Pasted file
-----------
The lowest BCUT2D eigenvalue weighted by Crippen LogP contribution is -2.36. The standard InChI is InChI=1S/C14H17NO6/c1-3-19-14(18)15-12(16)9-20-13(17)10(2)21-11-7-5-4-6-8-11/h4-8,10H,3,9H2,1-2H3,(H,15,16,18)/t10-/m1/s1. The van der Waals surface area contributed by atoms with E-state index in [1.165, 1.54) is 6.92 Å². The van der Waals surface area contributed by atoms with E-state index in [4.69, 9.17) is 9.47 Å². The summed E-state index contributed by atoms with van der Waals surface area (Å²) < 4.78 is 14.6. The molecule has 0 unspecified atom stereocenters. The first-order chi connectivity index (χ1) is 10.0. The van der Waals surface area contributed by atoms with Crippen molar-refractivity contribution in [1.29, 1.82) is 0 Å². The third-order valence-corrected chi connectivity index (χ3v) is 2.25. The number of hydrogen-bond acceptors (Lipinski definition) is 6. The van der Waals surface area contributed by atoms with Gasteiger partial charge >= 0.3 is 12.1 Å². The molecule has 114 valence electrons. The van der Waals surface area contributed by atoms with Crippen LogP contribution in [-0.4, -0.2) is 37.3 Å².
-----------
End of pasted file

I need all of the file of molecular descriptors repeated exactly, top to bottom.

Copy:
The lowest BCUT2D eigenvalue weighted by Crippen LogP contribution is -2.36. The standard InChI is InChI=1S/C14H17NO6/c1-3-19-14(18)15-12(16)9-20-13(17)10(2)21-11-7-5-4-6-8-11/h4-8,10H,3,9H2,1-2H3,(H,15,16,18)/t10-/m1/s1. The van der Waals surface area contributed by atoms with E-state index in [1.165, 1.54) is 6.92 Å². The van der Waals surface area contributed by atoms with E-state index in [4.69, 9.17) is 9.47 Å². The summed E-state index contributed by atoms with van der Waals surface area (Å²) < 4.78 is 14.6. The molecule has 0 unspecified atom stereocenters. The first-order chi connectivity index (χ1) is 10.0. The van der Waals surface area contributed by atoms with Crippen molar-refractivity contribution in [1.29, 1.82) is 0 Å². The third-order valence-corrected chi connectivity index (χ3v) is 2.25. The number of hydrogen-bond acceptors (Lipinski definition) is 6. The van der Waals surface area contributed by atoms with Gasteiger partial charge >= 0.3 is 12.1 Å². The molecule has 114 valence electrons. The van der Waals surface area contributed by atoms with Crippen LogP contribution in [-0.4, -0.2) is 37.3 Å².